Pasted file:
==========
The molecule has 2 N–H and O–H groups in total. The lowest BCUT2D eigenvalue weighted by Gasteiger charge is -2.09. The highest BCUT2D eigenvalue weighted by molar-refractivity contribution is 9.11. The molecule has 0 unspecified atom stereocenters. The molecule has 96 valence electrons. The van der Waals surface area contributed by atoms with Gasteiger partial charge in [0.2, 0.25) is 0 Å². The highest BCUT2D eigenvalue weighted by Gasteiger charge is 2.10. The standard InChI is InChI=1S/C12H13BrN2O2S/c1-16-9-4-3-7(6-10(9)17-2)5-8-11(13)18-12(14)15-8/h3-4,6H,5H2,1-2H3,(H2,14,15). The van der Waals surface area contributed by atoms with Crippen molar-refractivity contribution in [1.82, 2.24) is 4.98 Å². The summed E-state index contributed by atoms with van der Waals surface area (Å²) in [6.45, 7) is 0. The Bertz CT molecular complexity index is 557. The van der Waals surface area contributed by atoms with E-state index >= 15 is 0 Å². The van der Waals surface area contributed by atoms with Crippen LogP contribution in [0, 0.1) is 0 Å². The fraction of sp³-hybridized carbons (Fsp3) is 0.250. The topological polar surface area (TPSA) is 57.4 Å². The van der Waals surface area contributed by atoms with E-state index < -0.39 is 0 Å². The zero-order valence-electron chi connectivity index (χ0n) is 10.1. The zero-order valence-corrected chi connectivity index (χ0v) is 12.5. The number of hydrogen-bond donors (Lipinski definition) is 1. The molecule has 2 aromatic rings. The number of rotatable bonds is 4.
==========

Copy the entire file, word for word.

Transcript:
The molecule has 2 N–H and O–H groups in total. The lowest BCUT2D eigenvalue weighted by Gasteiger charge is -2.09. The highest BCUT2D eigenvalue weighted by molar-refractivity contribution is 9.11. The molecule has 0 unspecified atom stereocenters. The molecule has 96 valence electrons. The van der Waals surface area contributed by atoms with Gasteiger partial charge in [0.2, 0.25) is 0 Å². The highest BCUT2D eigenvalue weighted by Gasteiger charge is 2.10. The standard InChI is InChI=1S/C12H13BrN2O2S/c1-16-9-4-3-7(6-10(9)17-2)5-8-11(13)18-12(14)15-8/h3-4,6H,5H2,1-2H3,(H2,14,15). The van der Waals surface area contributed by atoms with Crippen molar-refractivity contribution in [1.82, 2.24) is 4.98 Å². The summed E-state index contributed by atoms with van der Waals surface area (Å²) in [6.45, 7) is 0. The Bertz CT molecular complexity index is 557. The van der Waals surface area contributed by atoms with E-state index >= 15 is 0 Å². The van der Waals surface area contributed by atoms with Crippen LogP contribution in [0, 0.1) is 0 Å². The fraction of sp³-hybridized carbons (Fsp3) is 0.250. The topological polar surface area (TPSA) is 57.4 Å². The van der Waals surface area contributed by atoms with E-state index < -0.39 is 0 Å². The zero-order valence-electron chi connectivity index (χ0n) is 10.1. The zero-order valence-corrected chi connectivity index (χ0v) is 12.5. The number of hydrogen-bond donors (Lipinski definition) is 1. The molecule has 2 aromatic rings. The number of rotatable bonds is 4.